Matters of reputation
Second, they should have an excellent reputation and a strong track record in a wide range of sporting activities.
Third, their values should reflect a high level of integrity, and they should be sensitive to the values of those with whom they interact. They must also build strong relationships with stakeholders inside and outside the board. And they should have the trust, respect and loyalty of their teams and stakeholders.
Fourth, they must have certain abilities and skills. They should be able to think analytically, strategically and multidimensionally and should have common sense and good judgement. In addition, they must be competent, should be good communicators, and should possess strong interpersonal skills.
Fifth, they must be highly self-motivated and must have the capacity to understand and motivate others. According to a US Army general, “The best leader in the world could never win a campaign unless he understood the men he had to lead and knew how to motivate them.” Good leaders help members of the organisation to see beyond what the organisation is at the moment to what it can become in the future. They are dealers of hope. They show their organisation and its members a future that they can believe in and benefit from. It would be impossible to find a president with all of those qualities, but the chosen leader should have as many of these strengths as is humanly possible.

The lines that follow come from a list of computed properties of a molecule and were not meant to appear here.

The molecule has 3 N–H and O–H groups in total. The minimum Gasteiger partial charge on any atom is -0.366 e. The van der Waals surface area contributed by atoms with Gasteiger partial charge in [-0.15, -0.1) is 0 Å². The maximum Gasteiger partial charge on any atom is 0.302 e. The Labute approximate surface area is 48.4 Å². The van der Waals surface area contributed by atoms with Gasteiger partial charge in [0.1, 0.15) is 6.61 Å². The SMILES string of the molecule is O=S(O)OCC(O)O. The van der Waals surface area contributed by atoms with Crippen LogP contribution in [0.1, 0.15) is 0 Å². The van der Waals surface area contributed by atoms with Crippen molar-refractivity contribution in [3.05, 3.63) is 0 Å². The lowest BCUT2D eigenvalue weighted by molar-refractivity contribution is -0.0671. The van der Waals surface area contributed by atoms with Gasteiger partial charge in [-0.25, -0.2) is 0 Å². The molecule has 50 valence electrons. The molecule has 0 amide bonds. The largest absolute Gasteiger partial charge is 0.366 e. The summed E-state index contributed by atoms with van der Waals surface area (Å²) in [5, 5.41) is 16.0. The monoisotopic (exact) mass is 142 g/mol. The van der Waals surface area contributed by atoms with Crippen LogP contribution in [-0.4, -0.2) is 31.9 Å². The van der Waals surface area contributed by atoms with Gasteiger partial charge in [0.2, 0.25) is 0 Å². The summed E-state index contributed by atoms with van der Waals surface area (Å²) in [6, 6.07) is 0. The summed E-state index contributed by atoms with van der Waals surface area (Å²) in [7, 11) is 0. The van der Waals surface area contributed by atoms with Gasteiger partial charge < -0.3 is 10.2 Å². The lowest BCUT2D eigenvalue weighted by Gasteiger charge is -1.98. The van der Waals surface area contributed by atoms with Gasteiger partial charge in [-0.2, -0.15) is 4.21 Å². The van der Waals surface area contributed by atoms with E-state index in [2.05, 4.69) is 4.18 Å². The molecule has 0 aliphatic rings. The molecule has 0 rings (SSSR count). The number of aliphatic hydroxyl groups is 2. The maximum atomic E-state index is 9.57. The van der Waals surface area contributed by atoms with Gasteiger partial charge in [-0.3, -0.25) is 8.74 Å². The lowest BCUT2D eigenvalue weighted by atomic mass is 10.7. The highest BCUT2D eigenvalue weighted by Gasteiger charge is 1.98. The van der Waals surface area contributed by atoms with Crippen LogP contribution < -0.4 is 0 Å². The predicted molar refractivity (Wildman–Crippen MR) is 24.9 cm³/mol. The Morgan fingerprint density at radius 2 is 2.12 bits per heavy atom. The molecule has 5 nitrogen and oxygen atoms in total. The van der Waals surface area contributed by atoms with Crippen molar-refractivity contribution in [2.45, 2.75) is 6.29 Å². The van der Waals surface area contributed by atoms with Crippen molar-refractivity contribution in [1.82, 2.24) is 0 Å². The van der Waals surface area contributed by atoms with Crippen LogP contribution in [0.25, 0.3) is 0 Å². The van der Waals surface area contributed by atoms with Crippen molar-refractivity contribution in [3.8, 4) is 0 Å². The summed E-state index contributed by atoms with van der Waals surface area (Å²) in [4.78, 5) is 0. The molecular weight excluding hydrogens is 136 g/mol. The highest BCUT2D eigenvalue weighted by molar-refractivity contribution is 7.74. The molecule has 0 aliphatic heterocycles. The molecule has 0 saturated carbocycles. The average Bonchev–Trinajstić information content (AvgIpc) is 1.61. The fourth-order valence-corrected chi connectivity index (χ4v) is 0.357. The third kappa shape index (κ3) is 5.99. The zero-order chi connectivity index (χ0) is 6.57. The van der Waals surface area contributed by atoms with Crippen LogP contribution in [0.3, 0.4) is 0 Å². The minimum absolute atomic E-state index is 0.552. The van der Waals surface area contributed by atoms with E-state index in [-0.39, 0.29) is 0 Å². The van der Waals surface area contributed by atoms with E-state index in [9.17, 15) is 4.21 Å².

In the end, most decisions are influenced by emotions. But emotions should come into play after and not before, the people or the situations have been explored. If emotions come first, we will see things not as they are, but as we are and will make the wrong decisions. That is why I was so worried and irritated by the cricket boards of Barbados, Guyana and Windward Islands for turning down a request by presidential candidate Ricky Skerritt to address their board members, thereby dismissing his ten-point plan and his agenda for change.
This is sad because the combination of an intelligent agenda for change and an energised network of appropriate resources can sometimes work miracles. These boards have set an ill-advised and bad precedent. That type of behaviour is usually associated with autocratic, not democratic, institutions.
Dr Rudi Webster is a former Barbados cricketer and West Indies team psychologist.